Running a business that uses multiple vehicles takes a fair amount of oversight. You have to make sure you keep the fleet in good shape. You also have to make sure deliveries get to customers safely. This will involve hiring a team of responsible drivers.
Some drivers might use company cars all day, every day. Others might only drive as an occasional part of their duties. Still, whenever employees drive, they present risks to themselves, the vehicle and others. And they also present risks to your business.
It's often the business's prerogative to scrutinize employees enlisted to drive company vehicles. This action helps to ensure these employees are up to the task of commercial driving. The business needs to protect their drivers. By doing so, they protect a valuable business interest.
Give Company Drivers Commercial Auto Insurance
If a business owns vehicles or enlists drivers, they often need commercial auto insurance. This protection will contain tailored specifications to protect the business' interests. It's often similar to a standard car insurance policy, yet vastly different in certain ways.
Do not attempt to insure your commercial fleet with personal auto insurance. These policies often void when a driver uses a vehicle for commercial purposes.
It's usually the business owner's job to insure their employee drivers and the fleet of vehicles. There are often various ways to do so. A couple of the most common scenarios are:
- If employees will use vehicles owned by the company, you usually need to list them on the company's commercial auto policy. That way, you can do more to guarantee that the driver will have the proper insurance and protection.
- Some company drivers use their personal vehicles for the needs of the business. But, if they have personal insurance on the car, it might void when the employee drives for business. So, the business likely needs to ensure the employee receives commercial insurance. Sometimes, the business provides this protection for the employee. In other cases, the employee buys their own coverage.
Should an accident happen involving an employee driver, the business should immediately review the commercial auto policy that driver carries. See how it will provide coverage for the incident.
Vet New Drivers
Always remember that your company drivers will pose direct risks to the business. Therefore, you should not let anyone drive who poses exceptional driving risks. This requires a fair degree of scrutiny and vetting to ensure safety.
When hiring, make sure drivers have qualifications to operate the vehicle in question. Check the driver's previous vehicle record for any signs of previous driving trouble. Certain infractions might disqualify certain drivers from operating a company vehicle.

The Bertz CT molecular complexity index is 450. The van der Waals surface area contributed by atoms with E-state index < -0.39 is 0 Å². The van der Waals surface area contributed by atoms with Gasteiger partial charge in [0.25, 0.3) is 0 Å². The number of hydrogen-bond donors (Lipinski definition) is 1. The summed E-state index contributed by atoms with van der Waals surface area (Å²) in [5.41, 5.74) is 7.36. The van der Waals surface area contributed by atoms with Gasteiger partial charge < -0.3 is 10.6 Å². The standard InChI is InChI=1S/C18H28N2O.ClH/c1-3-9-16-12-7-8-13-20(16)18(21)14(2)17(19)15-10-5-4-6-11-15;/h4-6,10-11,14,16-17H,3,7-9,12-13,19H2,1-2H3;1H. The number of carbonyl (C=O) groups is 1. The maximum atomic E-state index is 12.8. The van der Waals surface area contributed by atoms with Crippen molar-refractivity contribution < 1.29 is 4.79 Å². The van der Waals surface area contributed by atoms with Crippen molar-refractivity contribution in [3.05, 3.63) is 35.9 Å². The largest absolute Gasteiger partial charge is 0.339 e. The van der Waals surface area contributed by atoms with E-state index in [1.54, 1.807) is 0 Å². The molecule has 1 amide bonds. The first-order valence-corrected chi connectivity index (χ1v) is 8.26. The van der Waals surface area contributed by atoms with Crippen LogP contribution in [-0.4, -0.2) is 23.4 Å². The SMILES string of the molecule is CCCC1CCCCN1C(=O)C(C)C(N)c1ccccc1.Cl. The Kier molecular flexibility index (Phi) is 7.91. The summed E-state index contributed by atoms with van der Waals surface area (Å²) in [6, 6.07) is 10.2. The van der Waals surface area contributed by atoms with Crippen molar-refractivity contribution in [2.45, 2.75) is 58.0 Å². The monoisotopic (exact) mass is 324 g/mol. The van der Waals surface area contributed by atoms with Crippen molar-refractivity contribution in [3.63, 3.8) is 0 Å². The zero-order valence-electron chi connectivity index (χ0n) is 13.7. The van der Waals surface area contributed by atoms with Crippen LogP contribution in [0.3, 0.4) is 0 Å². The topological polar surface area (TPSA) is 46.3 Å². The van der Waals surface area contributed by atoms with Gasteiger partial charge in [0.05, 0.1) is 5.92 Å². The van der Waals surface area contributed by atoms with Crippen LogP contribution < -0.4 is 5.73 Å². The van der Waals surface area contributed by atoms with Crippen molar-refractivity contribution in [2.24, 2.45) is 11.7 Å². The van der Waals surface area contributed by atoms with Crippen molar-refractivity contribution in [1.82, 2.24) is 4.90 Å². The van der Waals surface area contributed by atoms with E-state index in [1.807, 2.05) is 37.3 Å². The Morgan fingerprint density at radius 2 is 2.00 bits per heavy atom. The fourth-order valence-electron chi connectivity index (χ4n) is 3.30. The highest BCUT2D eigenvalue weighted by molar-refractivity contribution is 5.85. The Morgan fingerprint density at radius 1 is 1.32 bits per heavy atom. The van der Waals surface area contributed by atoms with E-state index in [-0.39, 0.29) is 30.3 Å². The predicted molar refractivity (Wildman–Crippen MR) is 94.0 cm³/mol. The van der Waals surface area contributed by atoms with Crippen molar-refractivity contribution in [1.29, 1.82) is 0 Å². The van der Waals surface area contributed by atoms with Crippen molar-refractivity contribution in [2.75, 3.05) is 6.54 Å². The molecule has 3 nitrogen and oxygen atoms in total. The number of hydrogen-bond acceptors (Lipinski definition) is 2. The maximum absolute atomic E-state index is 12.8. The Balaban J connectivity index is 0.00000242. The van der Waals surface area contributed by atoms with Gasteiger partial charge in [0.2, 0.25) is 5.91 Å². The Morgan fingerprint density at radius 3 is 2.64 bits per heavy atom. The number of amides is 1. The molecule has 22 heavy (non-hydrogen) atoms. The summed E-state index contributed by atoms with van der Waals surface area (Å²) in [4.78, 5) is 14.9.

Require Training and Licensing as Needed
Sometimes, drivers will need special training to drive company vehicles. For example, if a driver will operate a large truck, they likely need more expertise than a standard car operator. Ensure a driver has all qualifications to drive before they get behind the wheel. If drivers need special licensing or driving endorsements, make sure they provide verification of those qualifications before you give them their privileges.
Track Drivers as Needed
Many companies have found ways to track their commercial drivers. In fact, some, by law, must carefully control how, when and for how long their drivers operate. By enforcing tracking, they can go a long way towards promoting responsible driving. They can also better ensure the driver's own safety.
Require drivers to report their progress as needed. If your drivers must take required breaks, by law, make sure you have a way to verify they follow the rules. Some businesses even install GPS trackers and speed monitors on their vehicles. This can help them monitor drivers to ensure they do not break the law. These devices can help the business ensure their drivers don't take risks.
Do Not Tolerate Infractions
All drivers can make mistakes. Commercial drivers are no different. However, companies should have a good handle on how much risk their drivers pose. Dangerous drivers often signal unnecessary risks for a business.
Frequently monitor your drivers' actions. If they receive charges, tickets or experience accidents, investigate why the problem occurred. Sometimes, these accidents might be grounds to deny someone their driving privileges. Doing so will often keep the company and the driver in safer positions. Don't forget to periodically review the driver's personal driving record, if needed. Changes on the record might be red flags indicating that someone shouldn't operate a commercial vehicle.
Your commercial drivers will provide a lot of services to your business. Still, they will also present dangers to the business. Therefore, use commercial auto insurance to protect these drivers. Also make sure your drivers remain committed to safe driving. By doing so, you can go a long way towards enforcing safety.
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